TOKYO (TR) – The 30th incarnation of the Tokyo International Film Festival will feature two Japanese titles in the competition section, including a film that is based on a novel by popular porn starlet Mana Sakura, organizers announced on Tuesday.
Directed by Takahisa Zeze, “The Lowlife” document the day-to-day struggles of three adult video (AV) actresses and their relationships with families and friends. Publisher Kadokawa released the novel that formed the base of the film last year.
“In the past, the AV industry was outside most people’s lives, but now it’s closer to us, so I thought it was a good thing that I could depict these women as normal people,” said Zeze. “I always create a film hoping that even one person will enjoy and value it, including the positioning of adult films.”
Extending between October 25 and November 3, TIFF will screen more than 200 films at the Roppongi Hills complex, EX Theater Roppongi and other locations in the metropolis. Opening the festival will be “Fullmetal Alchemist,” a film directed by Fumihiko Sori that is based on the manga series of the same name.
U.S. actor and filmmaker Tommy Lee Jones will lead the five-member jury. The competition section also features “AQÉRAT (We the Dead),” the story of a woman who turns to human trafficking to make ends meet by Edmund Yeo. The other Japanese film in the section is “Tremble All You Want,” a romantic comedy featuring Japanese actress Mayu Matsuoka.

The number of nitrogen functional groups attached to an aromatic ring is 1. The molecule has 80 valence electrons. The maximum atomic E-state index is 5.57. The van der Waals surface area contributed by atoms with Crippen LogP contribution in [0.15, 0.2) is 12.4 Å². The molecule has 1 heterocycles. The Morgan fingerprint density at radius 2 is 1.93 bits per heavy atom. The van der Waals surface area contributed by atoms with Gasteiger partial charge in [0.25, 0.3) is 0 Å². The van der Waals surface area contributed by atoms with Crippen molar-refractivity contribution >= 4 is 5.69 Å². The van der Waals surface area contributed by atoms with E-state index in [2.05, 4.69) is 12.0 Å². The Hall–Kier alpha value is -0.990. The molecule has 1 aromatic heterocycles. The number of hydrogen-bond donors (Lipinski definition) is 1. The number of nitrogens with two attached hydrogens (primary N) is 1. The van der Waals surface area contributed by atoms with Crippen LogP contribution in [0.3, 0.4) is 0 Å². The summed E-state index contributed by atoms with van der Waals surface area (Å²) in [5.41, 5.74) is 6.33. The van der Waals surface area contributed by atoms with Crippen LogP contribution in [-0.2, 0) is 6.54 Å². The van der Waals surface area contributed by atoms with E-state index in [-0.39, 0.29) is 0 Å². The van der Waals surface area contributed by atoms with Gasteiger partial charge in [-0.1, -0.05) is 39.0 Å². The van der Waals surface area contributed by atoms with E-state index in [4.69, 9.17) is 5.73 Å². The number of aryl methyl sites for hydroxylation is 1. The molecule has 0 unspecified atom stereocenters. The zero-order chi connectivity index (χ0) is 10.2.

The “Asian Future” section features 10 films from up-and-coming directors in Asia and the Middle East. Meanwhile, the “Japanese Cinema Splash” section includes nine films by young Japanese helmers, including Daigo Matsui (“Ice Cream and the Sound of Raindrops”) and Hikaru Toda (“Of Love & Law”).
“An Inconvenient Sequel”
Closing the festival will be “An Inconvenient Sequel: Truth to Power,” a documentary directed by Bonni Cohen and Jon Shenk that chronicles former U.S. Vice President Al Gore’s battle with climate change.
“I think what’s most important for film festival are the encounters and exchanges with people and films from around the world,” Zeze said. “I believe movies are freedom, so I hope this festival will serve as a protector of freedom.”